Black Arts Festival

Cultural Pride as Activism at the Bi-Co (1968, 1969)

The Black Arts Festival article from the Alumnae Bulletin
The Black Arts Festival

“Although many were frightened by the hatred and violence of the Black poetry, drama, and music, the fact remains that both the hatred and the violence are legitimate outgrowths of hundreds of years under a brutal and oppressive system.”

Jackie Williams (Class of 1968) in the College News, 1968

The Black Arts Movement

Amira Baraka

The Black Arts Movement formally began in Harlem in 1965 when Imamu Amiri Baraka (né LeRoi Jones) opened the Black Arts Repertory Theater. Following the assassination of Malcolm X, dual strains formed within the Black Power movement, one of which developed from a Harlem-centered cultural nationalism. Drawing on the tenets and fervor of the Black Power movement, the Black Arts movement was politically charged and culturally significant. Focused on Black liberation, awakening Black consciousness, and Black pride, the movement produced poetry, novels, theater, music, fine art, and genre-defying works in other disciplines. The legacy of the movement and the works it produced continue to influence art to this day.

Sun Ra and his Arkestra
Sun Ra and his Arkestra, performers at the festivals
Political Science Students Plan Black Arts Festival article from the Haverford News

“The black arts are related to the black power struggle in being very angry arts… The black artists consider themselves as spokesmen for something; their work communicates their commitment to the black man.”

Jackie Williams in the College News, 1967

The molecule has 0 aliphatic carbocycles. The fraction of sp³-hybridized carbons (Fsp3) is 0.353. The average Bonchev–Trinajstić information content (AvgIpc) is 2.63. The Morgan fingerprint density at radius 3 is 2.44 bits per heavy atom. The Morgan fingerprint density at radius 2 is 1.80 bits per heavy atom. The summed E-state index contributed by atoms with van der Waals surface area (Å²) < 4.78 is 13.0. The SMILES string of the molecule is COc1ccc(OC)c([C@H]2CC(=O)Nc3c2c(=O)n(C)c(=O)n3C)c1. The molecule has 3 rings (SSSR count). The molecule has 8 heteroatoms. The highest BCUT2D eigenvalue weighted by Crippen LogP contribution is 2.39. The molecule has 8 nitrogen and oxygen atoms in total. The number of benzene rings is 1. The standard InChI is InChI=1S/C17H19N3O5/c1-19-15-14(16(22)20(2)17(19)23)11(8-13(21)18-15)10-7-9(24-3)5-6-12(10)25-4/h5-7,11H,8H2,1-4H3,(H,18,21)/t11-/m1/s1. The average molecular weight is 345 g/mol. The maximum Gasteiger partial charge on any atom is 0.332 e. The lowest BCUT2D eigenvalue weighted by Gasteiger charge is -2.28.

The Student Organizers

The Black Arts Festivals were sponsored by the Haverford-Bryn Mawr Black Student League and organized primarily by Jackie Williams (Class of 1968), Lois Portnoy (Class of 1968), Wonza Williamson (Class of 1968), Liz Schneider (Class of 1968), Margaret Levi (Class of 1968) and recorded in the Alumnae Bulletin by Renee Bowser (Class of 1970). These displays of culture and pride were made possible by the passion of the students who planned it, and the cooperation between the two campuses.

The Festivals

Bryn Mawr College-Haverford College Festival of The Black Arts Program

“If students can be more than spectators to the black movement, if they can open their minds to a new kind of music or poetry or way of thinking or person, the weekend will be a success.”

Jackie Williams in the College News, 1967

The Black Arts Festival occurred twice within the Bi-Co and posited the notion of sharing culture as activism. Like many cultural festivals, it showcased a variety of arts—theatre, dance, singing, poetry, fine arts, and other disciplines. Against the backdrop of the Black Power movement, overt displays of pride and authenticity became a radical act. This dissemination of art, ideas, and culture was a showcase of Black identity on the two campuses. The hope of these festivals was to increase “the flow of ideas between Blacks at different universities” and give “both campuses an opportunity to see black productions by professional black artists” [Renee Bowser Class of 1970, “The Black Arts Festival,” 1969 Alumnae Bulletin Spring 1969].

“The idea for a festival of the black arts sprang from the political science… conference this year, which is centered around the concept of black power as a revolution. The weekend will culminate two months of discussion on what black power means and on our involvement in it.”

Jackie Williams in the College News, 1967

“‘We want to inform the whole campus while informing ourselves. The festival will hopefully attract attention to what is going on in not only the arts, but all phases of the Negro revolution.”

Wonza Williamson in Haverford News, 1967

Explore the Timeline for the Whole Exhibition

About the Curator

Elliot Fleming (Class of 2021)

What drew you to this topic?

The Black Arts Festivals occurred at a pivotal historical moment. The emphasis on Black Power and cultural pride reflects the transition from the Civil Rights movement earlier in the decade. These events were a celebration and a vessel to showcase Black art to the community and the country as a whole.

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